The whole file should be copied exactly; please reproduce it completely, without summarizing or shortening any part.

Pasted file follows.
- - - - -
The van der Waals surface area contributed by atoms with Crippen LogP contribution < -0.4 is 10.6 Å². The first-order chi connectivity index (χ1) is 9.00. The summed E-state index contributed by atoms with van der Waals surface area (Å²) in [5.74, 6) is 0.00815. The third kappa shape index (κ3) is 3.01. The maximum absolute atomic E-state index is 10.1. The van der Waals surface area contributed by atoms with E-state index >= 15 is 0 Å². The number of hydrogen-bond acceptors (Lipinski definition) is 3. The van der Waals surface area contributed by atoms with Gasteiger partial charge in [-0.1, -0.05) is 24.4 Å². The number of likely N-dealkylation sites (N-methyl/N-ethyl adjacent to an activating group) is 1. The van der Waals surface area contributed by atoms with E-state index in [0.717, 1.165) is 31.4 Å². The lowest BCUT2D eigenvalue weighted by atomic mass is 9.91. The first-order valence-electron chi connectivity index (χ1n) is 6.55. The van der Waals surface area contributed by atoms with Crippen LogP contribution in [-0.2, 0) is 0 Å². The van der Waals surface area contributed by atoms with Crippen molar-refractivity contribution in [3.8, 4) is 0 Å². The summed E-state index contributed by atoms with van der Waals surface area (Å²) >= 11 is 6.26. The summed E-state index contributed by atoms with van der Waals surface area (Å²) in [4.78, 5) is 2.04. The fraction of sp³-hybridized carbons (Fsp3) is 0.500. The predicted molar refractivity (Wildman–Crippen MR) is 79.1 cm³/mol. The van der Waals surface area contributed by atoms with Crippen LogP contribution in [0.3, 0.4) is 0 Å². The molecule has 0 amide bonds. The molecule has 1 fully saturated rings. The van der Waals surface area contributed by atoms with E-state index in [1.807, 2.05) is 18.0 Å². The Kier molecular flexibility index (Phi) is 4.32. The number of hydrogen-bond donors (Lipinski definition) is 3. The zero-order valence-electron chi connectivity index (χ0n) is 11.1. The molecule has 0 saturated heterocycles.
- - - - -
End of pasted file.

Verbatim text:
The van der Waals surface area contributed by atoms with Crippen LogP contribution < -0.4 is 10.6 Å². The first-order chi connectivity index (χ1) is 9.00. The summed E-state index contributed by atoms with van der Waals surface area (Å²) in [5.74, 6) is 0.00815. The third kappa shape index (κ3) is 3.01. The maximum absolute atomic E-state index is 10.1. The van der Waals surface area contributed by atoms with E-state index >= 15 is 0 Å². The number of hydrogen-bond acceptors (Lipinski definition) is 3. The van der Waals surface area contributed by atoms with Gasteiger partial charge in [-0.1, -0.05) is 24.4 Å². The number of likely N-dealkylation sites (N-methyl/N-ethyl adjacent to an activating group) is 1. The van der Waals surface area contributed by atoms with E-state index in [0.717, 1.165) is 31.4 Å². The lowest BCUT2D eigenvalue weighted by atomic mass is 9.91. The first-order valence-electron chi connectivity index (χ1n) is 6.55. The van der Waals surface area contributed by atoms with Crippen LogP contribution in [-0.2, 0) is 0 Å². The van der Waals surface area contributed by atoms with Crippen molar-refractivity contribution in [3.8, 4) is 0 Å². The summed E-state index contributed by atoms with van der Waals surface area (Å²) >= 11 is 6.26. The summed E-state index contributed by atoms with van der Waals surface area (Å²) in [4.78, 5) is 2.04. The fraction of sp³-hybridized carbons (Fsp3) is 0.500. The predicted molar refractivity (Wildman–Crippen MR) is 79.1 cm³/mol. The van der Waals surface area contributed by atoms with Crippen LogP contribution in [0.3, 0.4) is 0 Å². The molecule has 0 amide bonds. The molecule has 1 fully saturated rings. The van der Waals surface area contributed by atoms with E-state index in [1.807, 2.05) is 18.0 Å². The Kier molecular flexibility index (Phi) is 4.32. The number of hydrogen-bond donors (Lipinski definition) is 3. The zero-order valence-electron chi connectivity index (χ0n) is 11.1. The molecule has 0 saturated heterocycles.